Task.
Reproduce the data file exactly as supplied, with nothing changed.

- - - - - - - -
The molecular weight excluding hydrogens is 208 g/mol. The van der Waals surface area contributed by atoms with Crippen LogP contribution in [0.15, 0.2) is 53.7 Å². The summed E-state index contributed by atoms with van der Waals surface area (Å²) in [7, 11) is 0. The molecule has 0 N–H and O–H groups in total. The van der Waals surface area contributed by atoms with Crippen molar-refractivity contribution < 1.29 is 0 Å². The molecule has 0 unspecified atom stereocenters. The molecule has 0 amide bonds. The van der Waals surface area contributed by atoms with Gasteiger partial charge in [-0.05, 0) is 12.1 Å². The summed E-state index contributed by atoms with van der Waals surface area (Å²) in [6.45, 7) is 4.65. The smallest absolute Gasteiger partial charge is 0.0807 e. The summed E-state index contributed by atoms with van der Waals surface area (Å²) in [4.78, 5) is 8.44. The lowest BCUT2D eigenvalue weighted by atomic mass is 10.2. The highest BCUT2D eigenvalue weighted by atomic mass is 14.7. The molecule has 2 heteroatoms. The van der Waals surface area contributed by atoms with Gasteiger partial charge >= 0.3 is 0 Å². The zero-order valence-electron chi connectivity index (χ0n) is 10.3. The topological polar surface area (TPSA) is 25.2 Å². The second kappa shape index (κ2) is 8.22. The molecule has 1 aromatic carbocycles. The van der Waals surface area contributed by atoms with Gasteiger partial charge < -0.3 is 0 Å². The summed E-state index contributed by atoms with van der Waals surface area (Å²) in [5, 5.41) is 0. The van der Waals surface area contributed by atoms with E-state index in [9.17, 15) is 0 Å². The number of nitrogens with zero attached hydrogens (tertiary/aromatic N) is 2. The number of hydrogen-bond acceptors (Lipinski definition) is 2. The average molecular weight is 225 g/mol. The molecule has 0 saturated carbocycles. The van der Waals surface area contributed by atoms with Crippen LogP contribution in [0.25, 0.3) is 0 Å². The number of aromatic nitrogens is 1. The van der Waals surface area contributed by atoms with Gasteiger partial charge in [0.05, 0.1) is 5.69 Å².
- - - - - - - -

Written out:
The molecular weight excluding hydrogens is 208 g/mol. The van der Waals surface area contributed by atoms with Crippen LogP contribution in [0.15, 0.2) is 53.7 Å². The summed E-state index contributed by atoms with van der Waals surface area (Å²) in [7, 11) is 0. The molecule has 0 N–H and O–H groups in total. The van der Waals surface area contributed by atoms with Crippen molar-refractivity contribution < 1.29 is 0 Å². The molecule has 0 unspecified atom stereocenters. The molecule has 0 amide bonds. The van der Waals surface area contributed by atoms with Gasteiger partial charge in [-0.05, 0) is 12.1 Å². The summed E-state index contributed by atoms with van der Waals surface area (Å²) in [6.45, 7) is 4.65. The smallest absolute Gasteiger partial charge is 0.0807 e. The summed E-state index contributed by atoms with van der Waals surface area (Å²) in [4.78, 5) is 8.44. The lowest BCUT2D eigenvalue weighted by atomic mass is 10.2. The highest BCUT2D eigenvalue weighted by atomic mass is 14.7. The molecule has 2 heteroatoms. The van der Waals surface area contributed by atoms with Gasteiger partial charge >= 0.3 is 0 Å². The zero-order valence-electron chi connectivity index (χ0n) is 10.3. The topological polar surface area (TPSA) is 25.2 Å². The second kappa shape index (κ2) is 8.22. The molecule has 1 aromatic carbocycles. The van der Waals surface area contributed by atoms with Gasteiger partial charge < -0.3 is 0 Å². The summed E-state index contributed by atoms with van der Waals surface area (Å²) in [5, 5.41) is 0. The van der Waals surface area contributed by atoms with E-state index in [9.17, 15) is 0 Å². The number of nitrogens with zero attached hydrogens (tertiary/aromatic N) is 2. The number of hydrogen-bond acceptors (Lipinski definition) is 2. The average molecular weight is 225 g/mol. The molecule has 0 saturated carbocycles. The van der Waals surface area contributed by atoms with Crippen LogP contribution in [0.25, 0.3) is 0 Å². The number of aromatic nitrogens is 1. The van der Waals surface area contributed by atoms with Gasteiger partial charge in [0.05, 0.1) is 5.69 Å².